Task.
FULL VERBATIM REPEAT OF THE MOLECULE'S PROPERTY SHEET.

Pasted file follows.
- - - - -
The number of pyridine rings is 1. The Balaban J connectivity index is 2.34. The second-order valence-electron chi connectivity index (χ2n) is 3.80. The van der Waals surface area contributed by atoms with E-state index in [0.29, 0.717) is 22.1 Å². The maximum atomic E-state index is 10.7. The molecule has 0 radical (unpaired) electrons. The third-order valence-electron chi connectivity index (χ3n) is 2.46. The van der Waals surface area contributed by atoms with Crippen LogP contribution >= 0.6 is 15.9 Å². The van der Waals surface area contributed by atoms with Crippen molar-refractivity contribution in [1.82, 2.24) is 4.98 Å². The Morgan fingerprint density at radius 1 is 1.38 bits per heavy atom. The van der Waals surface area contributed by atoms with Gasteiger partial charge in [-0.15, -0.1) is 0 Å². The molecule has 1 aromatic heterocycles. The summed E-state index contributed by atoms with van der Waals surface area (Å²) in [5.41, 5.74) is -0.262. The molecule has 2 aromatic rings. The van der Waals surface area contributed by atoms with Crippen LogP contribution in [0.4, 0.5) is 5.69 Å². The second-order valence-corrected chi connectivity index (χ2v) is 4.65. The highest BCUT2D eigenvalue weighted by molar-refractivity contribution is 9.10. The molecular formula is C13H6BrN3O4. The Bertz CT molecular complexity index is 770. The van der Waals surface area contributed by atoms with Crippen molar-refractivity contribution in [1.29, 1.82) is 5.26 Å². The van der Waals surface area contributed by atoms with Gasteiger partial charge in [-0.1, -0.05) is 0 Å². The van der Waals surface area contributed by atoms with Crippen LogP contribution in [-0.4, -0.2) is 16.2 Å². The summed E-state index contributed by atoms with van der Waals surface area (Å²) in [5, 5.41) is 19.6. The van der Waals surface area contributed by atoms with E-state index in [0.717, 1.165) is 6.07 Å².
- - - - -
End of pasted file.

The number of pyridine rings is 1. The Balaban J connectivity index is 2.34. The second-order valence-electron chi connectivity index (χ2n) is 3.80. The van der Waals surface area contributed by atoms with E-state index in [0.29, 0.717) is 22.1 Å². The maximum atomic E-state index is 10.7. The molecule has 0 radical (unpaired) electrons. The third-order valence-electron chi connectivity index (χ3n) is 2.46. The van der Waals surface area contributed by atoms with Crippen LogP contribution >= 0.6 is 15.9 Å². The van der Waals surface area contributed by atoms with Crippen molar-refractivity contribution in [1.82, 2.24) is 4.98 Å². The Morgan fingerprint density at radius 1 is 1.38 bits per heavy atom. The van der Waals surface area contributed by atoms with Gasteiger partial charge in [-0.15, -0.1) is 0 Å². The molecule has 1 aromatic heterocycles. The summed E-state index contributed by atoms with van der Waals surface area (Å²) in [5.41, 5.74) is -0.262. The molecule has 2 aromatic rings. The van der Waals surface area contributed by atoms with Crippen LogP contribution in [0.4, 0.5) is 5.69 Å². The second-order valence-corrected chi connectivity index (χ2v) is 4.65. The highest BCUT2D eigenvalue weighted by molar-refractivity contribution is 9.10. The molecular formula is C13H6BrN3O4. The Bertz CT molecular complexity index is 770. The van der Waals surface area contributed by atoms with Crippen molar-refractivity contribution in [1.29, 1.82) is 5.26 Å². The van der Waals surface area contributed by atoms with Gasteiger partial charge in [-0.1, -0.05) is 0 Å². The van der Waals surface area contributed by atoms with Crippen LogP contribution in [-0.4, -0.2) is 16.2 Å². The summed E-state index contributed by atoms with van der Waals surface area (Å²) in [5, 5.41) is 19.6. The van der Waals surface area contributed by atoms with E-state index in [0.717, 1.165) is 6.07 Å².